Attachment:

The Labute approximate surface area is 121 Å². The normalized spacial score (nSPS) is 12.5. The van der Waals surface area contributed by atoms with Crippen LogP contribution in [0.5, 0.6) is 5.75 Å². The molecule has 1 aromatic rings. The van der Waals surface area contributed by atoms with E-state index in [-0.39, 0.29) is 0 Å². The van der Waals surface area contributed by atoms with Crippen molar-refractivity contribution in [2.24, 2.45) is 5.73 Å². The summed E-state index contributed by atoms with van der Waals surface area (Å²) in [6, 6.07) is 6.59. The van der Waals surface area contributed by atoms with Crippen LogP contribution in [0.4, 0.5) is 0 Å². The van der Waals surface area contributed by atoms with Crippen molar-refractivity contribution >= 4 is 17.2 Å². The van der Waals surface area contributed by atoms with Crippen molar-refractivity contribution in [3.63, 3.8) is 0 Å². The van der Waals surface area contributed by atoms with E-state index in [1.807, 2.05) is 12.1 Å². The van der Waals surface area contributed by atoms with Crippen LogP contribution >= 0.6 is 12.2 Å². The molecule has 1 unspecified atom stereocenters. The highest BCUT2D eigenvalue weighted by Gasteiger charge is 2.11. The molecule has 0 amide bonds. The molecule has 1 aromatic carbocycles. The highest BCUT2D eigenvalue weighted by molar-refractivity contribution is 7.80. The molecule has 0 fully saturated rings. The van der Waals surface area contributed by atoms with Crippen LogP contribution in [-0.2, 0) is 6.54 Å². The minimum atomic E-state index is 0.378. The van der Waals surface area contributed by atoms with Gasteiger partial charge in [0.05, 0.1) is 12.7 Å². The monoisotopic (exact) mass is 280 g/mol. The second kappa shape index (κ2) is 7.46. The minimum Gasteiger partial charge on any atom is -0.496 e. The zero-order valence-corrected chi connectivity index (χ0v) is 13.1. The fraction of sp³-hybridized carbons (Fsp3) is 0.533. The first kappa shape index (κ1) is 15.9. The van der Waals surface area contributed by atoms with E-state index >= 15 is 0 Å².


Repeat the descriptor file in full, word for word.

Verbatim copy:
The Labute approximate surface area is 121 Å². The normalized spacial score (nSPS) is 12.5. The van der Waals surface area contributed by atoms with Crippen LogP contribution in [0.5, 0.6) is 5.75 Å². The molecule has 1 aromatic rings. The van der Waals surface area contributed by atoms with E-state index in [-0.39, 0.29) is 0 Å². The van der Waals surface area contributed by atoms with Crippen molar-refractivity contribution in [2.24, 2.45) is 5.73 Å². The summed E-state index contributed by atoms with van der Waals surface area (Å²) in [6, 6.07) is 6.59. The van der Waals surface area contributed by atoms with Crippen LogP contribution in [0.4, 0.5) is 0 Å². The van der Waals surface area contributed by atoms with Crippen molar-refractivity contribution >= 4 is 17.2 Å². The van der Waals surface area contributed by atoms with Crippen molar-refractivity contribution in [3.63, 3.8) is 0 Å². The van der Waals surface area contributed by atoms with E-state index in [1.807, 2.05) is 12.1 Å². The van der Waals surface area contributed by atoms with Crippen LogP contribution >= 0.6 is 12.2 Å². The molecule has 1 unspecified atom stereocenters. The highest BCUT2D eigenvalue weighted by Gasteiger charge is 2.11. The molecule has 0 amide bonds. The molecule has 1 aromatic carbocycles. The highest BCUT2D eigenvalue weighted by molar-refractivity contribution is 7.80. The molecule has 0 fully saturated rings. The van der Waals surface area contributed by atoms with Crippen LogP contribution in [-0.2, 0) is 6.54 Å². The minimum atomic E-state index is 0.378. The van der Waals surface area contributed by atoms with Gasteiger partial charge in [0.05, 0.1) is 12.7 Å². The monoisotopic (exact) mass is 280 g/mol. The second kappa shape index (κ2) is 7.46. The minimum Gasteiger partial charge on any atom is -0.496 e. The zero-order valence-corrected chi connectivity index (χ0v) is 13.1. The fraction of sp³-hybridized carbons (Fsp3) is 0.533. The first kappa shape index (κ1) is 15.9. The van der Waals surface area contributed by atoms with E-state index >= 15 is 0 Å².